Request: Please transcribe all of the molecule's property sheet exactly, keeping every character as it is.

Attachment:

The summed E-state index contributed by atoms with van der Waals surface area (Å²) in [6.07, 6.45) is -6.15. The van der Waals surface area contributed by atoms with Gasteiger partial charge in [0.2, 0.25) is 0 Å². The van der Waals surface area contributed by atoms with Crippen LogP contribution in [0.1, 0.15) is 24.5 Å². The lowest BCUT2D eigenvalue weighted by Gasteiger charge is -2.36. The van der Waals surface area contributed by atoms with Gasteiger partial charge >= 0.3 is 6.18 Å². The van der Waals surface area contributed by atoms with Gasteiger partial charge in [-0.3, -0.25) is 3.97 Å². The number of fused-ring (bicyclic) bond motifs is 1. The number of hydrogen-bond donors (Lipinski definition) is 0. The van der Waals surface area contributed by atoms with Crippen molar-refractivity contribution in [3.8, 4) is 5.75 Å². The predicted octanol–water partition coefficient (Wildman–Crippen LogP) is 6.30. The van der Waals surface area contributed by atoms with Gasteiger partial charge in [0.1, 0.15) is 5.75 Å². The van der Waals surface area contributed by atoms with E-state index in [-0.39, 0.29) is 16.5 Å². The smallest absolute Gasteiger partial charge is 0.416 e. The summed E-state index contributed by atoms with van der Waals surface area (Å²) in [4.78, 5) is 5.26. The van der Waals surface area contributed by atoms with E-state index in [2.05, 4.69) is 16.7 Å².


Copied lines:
The summed E-state index contributed by atoms with van der Waals surface area (Å²) in [6.07, 6.45) is -6.15. The van der Waals surface area contributed by atoms with Gasteiger partial charge in [0.2, 0.25) is 0 Å². The van der Waals surface area contributed by atoms with Crippen LogP contribution in [0.1, 0.15) is 24.5 Å². The lowest BCUT2D eigenvalue weighted by Gasteiger charge is -2.36. The van der Waals surface area contributed by atoms with Gasteiger partial charge >= 0.3 is 6.18 Å². The van der Waals surface area contributed by atoms with Gasteiger partial charge in [-0.3, -0.25) is 3.97 Å². The number of fused-ring (bicyclic) bond motifs is 1. The number of hydrogen-bond donors (Lipinski definition) is 0. The van der Waals surface area contributed by atoms with Crippen molar-refractivity contribution in [3.8, 4) is 5.75 Å². The predicted octanol–water partition coefficient (Wildman–Crippen LogP) is 6.30. The van der Waals surface area contributed by atoms with Gasteiger partial charge in [0.1, 0.15) is 5.75 Å². The van der Waals surface area contributed by atoms with E-state index in [-0.39, 0.29) is 16.5 Å². The smallest absolute Gasteiger partial charge is 0.416 e. The summed E-state index contributed by atoms with van der Waals surface area (Å²) in [4.78, 5) is 5.26. The van der Waals surface area contributed by atoms with E-state index in [2.05, 4.69) is 16.7 Å².